Only a short few weeks after departing from Western Anatolia in Turkey, we already find ourselves gazing upon the wonders that stand before us in Persepolis. The 2,400 kilometres (149 miles) journey that led from the Aegean Sea to Iran was formerly known as the Royal Road, supposedly taking 90 days to cross by foot. Much of what we know today about this ancient Persian route that crosses modern-day Iran has been reconstructed from the writings of Herodotus, who himself coined the term ‘Royal Road’. Constructed under the command of Achaemenid King Darius I in the 5th Century BC it connected major cities from Susa, South West Iran, to Sardis, modern-day Manisa.
Although the idea for such a highway may have been borne out of military and political considerations, the Royal Road went on to serve as an integral link in the Silk Roads. This was enhanced largely by Darius’ own modernisation of the road through the introduction of systematic military checkpoints alongside Caravanserai. Travellers were therefore not only offered a place to sleep for the night and the chance to change horses, but were also guaranteed safety. These protected caravanserais ensured that in the years following the fall of the Persian Empire the road continued to be used by merchants and traders crossing the route. Of the many Caravanserais we passed during our travels across Iran, the most memorable was in the old mud-brick village of Kharanaq, 70 kilometres (110 miles) from Yazd. Here we bumped into fellow travellers from the Netherlands, Hungary and Japan, exchanging tales and sharing our food with them, giving us a glimpse of what it might have been like at a Caravanserai during the days of the Silk Roads.
Of note was the city of Isfahan, a city that, served as the capital of the Persian Empire throughout several periods of history and most recently during the Safavid dynasty. The decision to make this city the capital of the empire relied heavily on its role as a crossroads between travelers heading north, south, east and west and the fact that it was a city of particular importance to the Silk Roads. Today, remnants of this historic role remain visible and imbedded in the city, where, at the Royal Square (Naqsg-e Jahan Square/Imam Square), one can find, on a regular basis, markets of all types selling goods, including jewelry, rugs and carpets, food products and much more, just as it might have been centuries ago. Furthermore, from this day, goods found in this market travel to other locations to be sold often using routes and caravans reminiscent to those of the past.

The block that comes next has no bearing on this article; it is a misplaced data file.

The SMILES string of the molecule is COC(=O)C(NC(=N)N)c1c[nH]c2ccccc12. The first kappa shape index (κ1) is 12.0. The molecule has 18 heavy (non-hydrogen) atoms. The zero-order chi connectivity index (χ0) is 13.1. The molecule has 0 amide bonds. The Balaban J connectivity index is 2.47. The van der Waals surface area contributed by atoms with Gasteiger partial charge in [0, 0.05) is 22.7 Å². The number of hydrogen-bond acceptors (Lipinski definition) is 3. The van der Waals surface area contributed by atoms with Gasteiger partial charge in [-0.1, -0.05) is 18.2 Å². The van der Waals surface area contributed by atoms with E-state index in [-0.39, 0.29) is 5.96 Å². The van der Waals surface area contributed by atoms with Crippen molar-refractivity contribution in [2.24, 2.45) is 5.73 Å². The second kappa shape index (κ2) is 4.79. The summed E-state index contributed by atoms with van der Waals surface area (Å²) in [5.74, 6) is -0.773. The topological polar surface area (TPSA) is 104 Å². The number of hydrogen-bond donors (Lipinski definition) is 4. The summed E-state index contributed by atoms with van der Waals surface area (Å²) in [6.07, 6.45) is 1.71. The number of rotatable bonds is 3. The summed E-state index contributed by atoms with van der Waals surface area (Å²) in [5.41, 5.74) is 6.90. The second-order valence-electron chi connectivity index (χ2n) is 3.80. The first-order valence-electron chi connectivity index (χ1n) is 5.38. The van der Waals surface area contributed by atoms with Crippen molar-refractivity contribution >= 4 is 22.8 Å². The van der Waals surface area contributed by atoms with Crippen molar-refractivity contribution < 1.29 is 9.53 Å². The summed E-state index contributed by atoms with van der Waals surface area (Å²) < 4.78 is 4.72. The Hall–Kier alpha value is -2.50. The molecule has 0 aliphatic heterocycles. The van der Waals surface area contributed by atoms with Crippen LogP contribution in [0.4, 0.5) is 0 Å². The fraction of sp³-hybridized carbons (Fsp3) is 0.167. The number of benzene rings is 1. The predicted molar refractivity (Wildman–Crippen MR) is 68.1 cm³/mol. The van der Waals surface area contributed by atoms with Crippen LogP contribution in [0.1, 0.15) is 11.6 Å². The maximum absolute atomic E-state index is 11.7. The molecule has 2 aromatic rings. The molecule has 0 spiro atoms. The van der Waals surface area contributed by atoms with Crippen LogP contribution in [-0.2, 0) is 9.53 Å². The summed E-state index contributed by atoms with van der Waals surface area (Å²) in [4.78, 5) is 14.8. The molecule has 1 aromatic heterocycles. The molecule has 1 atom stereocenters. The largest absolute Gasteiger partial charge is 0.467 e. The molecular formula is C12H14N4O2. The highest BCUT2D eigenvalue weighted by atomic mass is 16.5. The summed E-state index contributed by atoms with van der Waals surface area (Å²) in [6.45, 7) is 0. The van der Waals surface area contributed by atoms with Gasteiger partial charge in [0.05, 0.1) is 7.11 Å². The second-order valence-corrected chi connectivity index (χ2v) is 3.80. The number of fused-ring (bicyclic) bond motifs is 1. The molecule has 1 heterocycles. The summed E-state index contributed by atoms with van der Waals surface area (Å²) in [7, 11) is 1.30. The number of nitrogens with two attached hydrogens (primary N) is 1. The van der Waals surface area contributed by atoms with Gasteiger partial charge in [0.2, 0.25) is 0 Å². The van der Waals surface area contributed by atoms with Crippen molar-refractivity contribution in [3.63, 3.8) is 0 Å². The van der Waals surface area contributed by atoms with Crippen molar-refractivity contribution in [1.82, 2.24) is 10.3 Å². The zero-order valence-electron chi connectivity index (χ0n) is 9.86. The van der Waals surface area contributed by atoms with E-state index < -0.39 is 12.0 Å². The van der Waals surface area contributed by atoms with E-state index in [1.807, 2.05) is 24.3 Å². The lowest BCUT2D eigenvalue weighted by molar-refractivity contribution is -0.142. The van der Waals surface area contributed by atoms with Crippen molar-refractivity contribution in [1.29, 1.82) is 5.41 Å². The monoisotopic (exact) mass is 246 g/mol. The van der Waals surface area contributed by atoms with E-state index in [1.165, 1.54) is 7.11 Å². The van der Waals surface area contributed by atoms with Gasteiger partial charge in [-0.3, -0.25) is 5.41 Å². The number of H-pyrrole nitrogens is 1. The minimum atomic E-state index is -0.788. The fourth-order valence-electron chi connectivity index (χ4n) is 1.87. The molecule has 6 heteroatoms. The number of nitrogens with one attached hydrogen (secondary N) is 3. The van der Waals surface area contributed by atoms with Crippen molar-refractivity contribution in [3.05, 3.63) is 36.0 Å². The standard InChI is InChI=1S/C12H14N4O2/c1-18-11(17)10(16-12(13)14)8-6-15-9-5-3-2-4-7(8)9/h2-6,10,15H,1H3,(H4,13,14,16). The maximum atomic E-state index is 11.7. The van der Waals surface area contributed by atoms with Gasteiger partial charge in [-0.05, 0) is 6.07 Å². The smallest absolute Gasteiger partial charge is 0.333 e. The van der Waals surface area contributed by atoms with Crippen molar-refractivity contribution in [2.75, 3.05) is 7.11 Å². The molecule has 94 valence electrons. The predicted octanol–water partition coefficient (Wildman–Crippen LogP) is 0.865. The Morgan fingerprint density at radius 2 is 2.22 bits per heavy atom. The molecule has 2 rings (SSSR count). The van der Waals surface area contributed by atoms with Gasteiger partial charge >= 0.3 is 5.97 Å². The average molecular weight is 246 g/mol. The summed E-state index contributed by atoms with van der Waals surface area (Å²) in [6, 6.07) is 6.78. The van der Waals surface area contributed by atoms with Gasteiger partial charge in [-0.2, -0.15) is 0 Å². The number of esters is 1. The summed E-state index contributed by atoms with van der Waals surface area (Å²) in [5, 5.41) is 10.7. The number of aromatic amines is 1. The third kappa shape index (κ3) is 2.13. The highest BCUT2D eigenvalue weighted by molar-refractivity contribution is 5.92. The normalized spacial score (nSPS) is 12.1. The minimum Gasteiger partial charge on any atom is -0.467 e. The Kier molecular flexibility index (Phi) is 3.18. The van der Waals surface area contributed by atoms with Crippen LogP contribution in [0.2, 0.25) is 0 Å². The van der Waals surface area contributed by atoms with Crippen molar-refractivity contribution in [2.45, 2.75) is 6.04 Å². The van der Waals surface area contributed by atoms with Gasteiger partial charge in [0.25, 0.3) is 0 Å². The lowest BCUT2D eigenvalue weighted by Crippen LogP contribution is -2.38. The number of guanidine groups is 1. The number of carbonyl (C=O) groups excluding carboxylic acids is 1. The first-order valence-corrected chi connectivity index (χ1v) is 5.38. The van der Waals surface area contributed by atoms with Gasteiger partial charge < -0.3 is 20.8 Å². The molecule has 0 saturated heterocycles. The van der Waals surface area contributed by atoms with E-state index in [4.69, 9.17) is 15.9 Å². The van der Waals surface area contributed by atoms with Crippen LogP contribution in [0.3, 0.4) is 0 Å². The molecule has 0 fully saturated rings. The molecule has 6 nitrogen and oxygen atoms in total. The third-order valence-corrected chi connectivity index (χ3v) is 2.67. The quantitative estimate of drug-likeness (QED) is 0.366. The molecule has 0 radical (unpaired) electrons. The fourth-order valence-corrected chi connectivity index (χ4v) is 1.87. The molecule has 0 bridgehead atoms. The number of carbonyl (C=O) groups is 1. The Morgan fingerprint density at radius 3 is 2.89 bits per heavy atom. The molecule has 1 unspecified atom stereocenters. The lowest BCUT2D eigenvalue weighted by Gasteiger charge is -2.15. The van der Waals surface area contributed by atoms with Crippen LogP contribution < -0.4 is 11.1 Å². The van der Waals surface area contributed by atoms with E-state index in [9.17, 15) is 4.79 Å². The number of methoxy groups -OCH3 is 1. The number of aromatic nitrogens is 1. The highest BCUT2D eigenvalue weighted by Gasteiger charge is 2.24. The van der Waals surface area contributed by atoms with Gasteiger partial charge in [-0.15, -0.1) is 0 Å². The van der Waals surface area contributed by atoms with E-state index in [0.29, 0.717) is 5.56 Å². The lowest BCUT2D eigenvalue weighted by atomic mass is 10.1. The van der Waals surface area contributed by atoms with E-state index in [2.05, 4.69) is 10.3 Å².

The Royal Road extended from Susa to India through Persepolis, and it is from this remarkable setting that we are lucky enough to write our sixth diary entry. Whilst we have been spoilt by archaeological sites since our time in Western Turkey, Persepolis remains the most spectacular of our journey thus far. Only from the hill overlooking the entire site is it possible to take in the vast expanse and incomparable grandeur that made Persepolis the prized gem of the Achaemenid Empire. Persepolis, conceived by Darius the Great, embodied the Persian pillars of cultural and religious tolerance. This tolerance is evident in the eclectic architectural influences that feature throughout Persepolis’ structures, staircases and gateways, which were designed by architects from the furthest provinces of the Persian Empire.
Herodotus wrote, “There is nothing in the world that travels faster [across these routes] than these Persian couriers”. We wonder what he would make of the recent cargo trains from China’s Zhejiang province, 10, 689 kilometres (6,642 miles) away, which arrived in Tehran in just 14 days. Excitement in Iranian headlines have also generated by the completion of the North-South transportation corridor, connecting Iran with Azerbaijan and eventually India with Russia, via Iran. One can only imagine Darius the Great’s delight as modern-day Iran seeks inspiration from the 6th Century Royal Road in their revival of the Silk Roads. Through their construction of overland routes the ancient cultures of Iran were able to cooperate with countries near and far on issues ranging from culture to commerce; it is these very routes that laid the foundations for the Silk Roads. Only time will tell whether Iran’s new projects will have the same lasting impact as those during the Silk Roads.
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